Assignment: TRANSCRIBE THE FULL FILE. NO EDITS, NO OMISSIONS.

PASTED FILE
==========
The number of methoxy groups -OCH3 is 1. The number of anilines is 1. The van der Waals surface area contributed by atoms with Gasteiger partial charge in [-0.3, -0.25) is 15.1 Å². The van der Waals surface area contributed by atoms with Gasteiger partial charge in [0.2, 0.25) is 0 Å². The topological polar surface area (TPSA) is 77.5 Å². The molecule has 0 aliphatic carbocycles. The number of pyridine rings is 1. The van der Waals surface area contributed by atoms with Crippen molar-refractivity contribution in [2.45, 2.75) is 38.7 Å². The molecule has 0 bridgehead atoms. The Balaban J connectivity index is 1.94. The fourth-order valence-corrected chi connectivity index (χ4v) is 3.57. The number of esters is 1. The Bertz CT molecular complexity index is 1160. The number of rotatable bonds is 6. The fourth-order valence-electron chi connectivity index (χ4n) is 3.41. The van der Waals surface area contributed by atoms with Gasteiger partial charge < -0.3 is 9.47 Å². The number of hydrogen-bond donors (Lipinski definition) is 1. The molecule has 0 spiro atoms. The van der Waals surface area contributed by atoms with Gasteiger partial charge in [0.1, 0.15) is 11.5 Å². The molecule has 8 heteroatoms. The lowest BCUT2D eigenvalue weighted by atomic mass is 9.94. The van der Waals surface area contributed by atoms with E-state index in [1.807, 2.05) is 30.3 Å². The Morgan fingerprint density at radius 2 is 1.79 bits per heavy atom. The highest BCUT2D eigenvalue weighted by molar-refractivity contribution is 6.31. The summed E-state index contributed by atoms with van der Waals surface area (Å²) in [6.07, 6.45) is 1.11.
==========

The number of methoxy groups -OCH3 is 1. The number of anilines is 1. The van der Waals surface area contributed by atoms with Gasteiger partial charge in [-0.3, -0.25) is 15.1 Å². The van der Waals surface area contributed by atoms with Gasteiger partial charge in [0.2, 0.25) is 0 Å². The topological polar surface area (TPSA) is 77.5 Å². The molecule has 0 aliphatic carbocycles. The number of pyridine rings is 1. The van der Waals surface area contributed by atoms with Crippen molar-refractivity contribution in [2.45, 2.75) is 38.7 Å². The molecule has 0 bridgehead atoms. The Balaban J connectivity index is 1.94. The fourth-order valence-corrected chi connectivity index (χ4v) is 3.57. The number of esters is 1. The Bertz CT molecular complexity index is 1160. The number of rotatable bonds is 6. The fourth-order valence-electron chi connectivity index (χ4n) is 3.41. The van der Waals surface area contributed by atoms with Gasteiger partial charge < -0.3 is 9.47 Å². The number of hydrogen-bond donors (Lipinski definition) is 1. The molecule has 0 spiro atoms. The van der Waals surface area contributed by atoms with Gasteiger partial charge in [0.1, 0.15) is 11.5 Å². The molecule has 8 heteroatoms. The lowest BCUT2D eigenvalue weighted by atomic mass is 9.94. The van der Waals surface area contributed by atoms with E-state index in [1.807, 2.05) is 30.3 Å². The Morgan fingerprint density at radius 2 is 1.79 bits per heavy atom. The highest BCUT2D eigenvalue weighted by molar-refractivity contribution is 6.31. The summed E-state index contributed by atoms with van der Waals surface area (Å²) in [6.07, 6.45) is 1.11.